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A family vacation to Washington, D.C. for Jeremie, Heather, Xander and Abbie Peterson, of Denver, included a pit stop in Greensboro, North Carolina for the Amateur Athletic Union (AAU) Junior Olympics Wrestling Tournament.

Abbie, 8, brought home quite possibly the best souvenirs from their family vacation – four medals from the tournament.

With Abbie being the lone entrant in her 50-pound weight class, she brought home two gold medals in the freestyle and folkstyle divisions.

However, Abbie didn’t want to go home without stepping foot on the mat.

She bumped up to the 65-pound weight class, where she went up against Jayden Crotty of the Raider Nation Wrestling Club in freestyle and folkstyle. Even though Crotty won both matches against Abbie, she was still able to add two silver medals to her collection.

Abbie, a member of the Waverly Area Wrestling Club (WAWC), said wrestling an opponent who was three years older and 15 pounds heavier was a challenge.

But, her wrestling mindset helped her push through.

“I want to never give up, because I want to get better,” Abbie said.

Two people who have helped Abbie develop in her four-year wrestling career are her practice partners with the WAWC – Kambree Westendorf and Lily Cooper.

Abbie said working with those two girls has helped her improve her technique.

“They do a good job as a partner, so I learn and get better,” Abbie said.

Abbie has had three coaches in her corner this season – her dad, Jeremie, along with Dylan Wrage and Alino Djoumessi.

One of the lessons Abbie remembers most from her coaches is a move that her dad showed her.

“My dad taught me to grab their wrist and then grab above their elbow,” Abbie said. “Then, I pull them in and grab a leg or two.”

The 2018-19 wrestling season has been a successful one for Abbie, as she was crowned an Iowa/USA State Freestyle Champion on May 5.

During that tournament, Abbie defeated one of her practice partners, Westendorf, by fall in 2 minutes, while she also pinned Cadence Christensen of Southeast Polk in 1:46.

Abbie was elated that she won the state title.

“I was happy,” Abbie said. “It was unbelievable. It was good. It was my first time beating Kambree [Westendorf] and Cadence [Christensen] in freestyle.”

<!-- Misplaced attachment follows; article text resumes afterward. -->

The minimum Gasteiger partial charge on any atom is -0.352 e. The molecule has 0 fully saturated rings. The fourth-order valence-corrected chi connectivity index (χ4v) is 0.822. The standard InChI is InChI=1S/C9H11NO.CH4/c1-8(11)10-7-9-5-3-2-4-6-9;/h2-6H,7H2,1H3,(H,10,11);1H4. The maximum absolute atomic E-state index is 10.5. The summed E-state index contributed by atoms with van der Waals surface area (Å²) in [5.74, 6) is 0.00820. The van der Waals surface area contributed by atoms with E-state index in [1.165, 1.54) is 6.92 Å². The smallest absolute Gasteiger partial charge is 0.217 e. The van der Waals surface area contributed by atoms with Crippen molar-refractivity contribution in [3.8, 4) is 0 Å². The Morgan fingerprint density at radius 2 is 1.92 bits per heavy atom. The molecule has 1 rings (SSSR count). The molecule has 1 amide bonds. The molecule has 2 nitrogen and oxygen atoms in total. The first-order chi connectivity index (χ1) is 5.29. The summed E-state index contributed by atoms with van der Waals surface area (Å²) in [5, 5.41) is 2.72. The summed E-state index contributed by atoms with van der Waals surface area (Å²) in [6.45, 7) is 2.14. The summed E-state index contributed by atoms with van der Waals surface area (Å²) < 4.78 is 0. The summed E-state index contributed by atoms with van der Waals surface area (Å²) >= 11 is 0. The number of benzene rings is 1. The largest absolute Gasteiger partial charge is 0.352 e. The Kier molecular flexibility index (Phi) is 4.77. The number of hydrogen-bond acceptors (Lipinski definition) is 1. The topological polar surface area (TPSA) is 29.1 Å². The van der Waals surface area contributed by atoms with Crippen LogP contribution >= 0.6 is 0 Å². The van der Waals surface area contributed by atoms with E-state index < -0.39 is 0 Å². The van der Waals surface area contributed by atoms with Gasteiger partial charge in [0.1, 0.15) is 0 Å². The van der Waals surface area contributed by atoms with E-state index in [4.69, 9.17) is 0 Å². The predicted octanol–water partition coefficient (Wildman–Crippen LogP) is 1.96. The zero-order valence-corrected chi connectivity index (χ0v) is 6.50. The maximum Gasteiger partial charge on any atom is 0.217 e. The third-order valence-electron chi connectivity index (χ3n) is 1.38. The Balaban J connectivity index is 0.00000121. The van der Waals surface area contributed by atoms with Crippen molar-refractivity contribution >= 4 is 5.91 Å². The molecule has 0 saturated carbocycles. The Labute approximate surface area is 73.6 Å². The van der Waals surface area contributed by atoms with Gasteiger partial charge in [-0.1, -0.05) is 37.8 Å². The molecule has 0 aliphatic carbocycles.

According to her TrackWrestling profile, Abbie wrestled in 12 tournaments this season and finished with one title, four second place finishes, three thirds, one fourth and one fifth.

After wrestling mostly boys in her first two years, Abbie was discouraged and considered giving up the sport.

However, her parents thought it would be best for Abbie to try the girls’ wrestling practices with the WAWC. It was during those sessions that Abbie’s passion for wrestling had re-ignited.

“When I started, there wasn’t any girls,” Abbie said. “It made me feel good [to wrestle girls]. I got what I wanted – to go to girls’ practices. It just made me feel happy.”

As women’s wrestling grows at a rapid rate across all divisions and states, Abbie has made numerous friends through the sport.

One of them, Hannah Michael, wrestled at Union High School in LaPorte City.

During the inaugural Iowa Wrestling Coaches & Officials Association Girls’ State Wrestling Tournament at Waverly-Shell Rock High School on Jan. 19, Michael placed fourth and has committed to the Grand View women’s wrestling program, which will begin its first season this academic year.

“She always cheers me on at my tournaments,” Abbie said.

A tenacious wrestler, Abbie has much of her grappling career in front of her.

But, one thing is for certain – she has a goal of wrestling at ESPN Wide World of Sports Complex at Disney World in the AAU Scholastic Duals.

“I want to go to Disneyland and wrestle,” Abbie said.

Overall, Abbie enjoys the sport of wrestling. After growing up watching her brothers Vincent, Sam and Xander on the mat, Abbie knew it was her turn to put on a singlet.

Since that revelation, Abbie has seen the impact wrestling has had on her.

“It’s fun,” Abbie said. “You get to do a lot of things that you can’t do in real life or at school. I get to let my anger out. I’m tired after I wrestle. It gets rid of my energy.”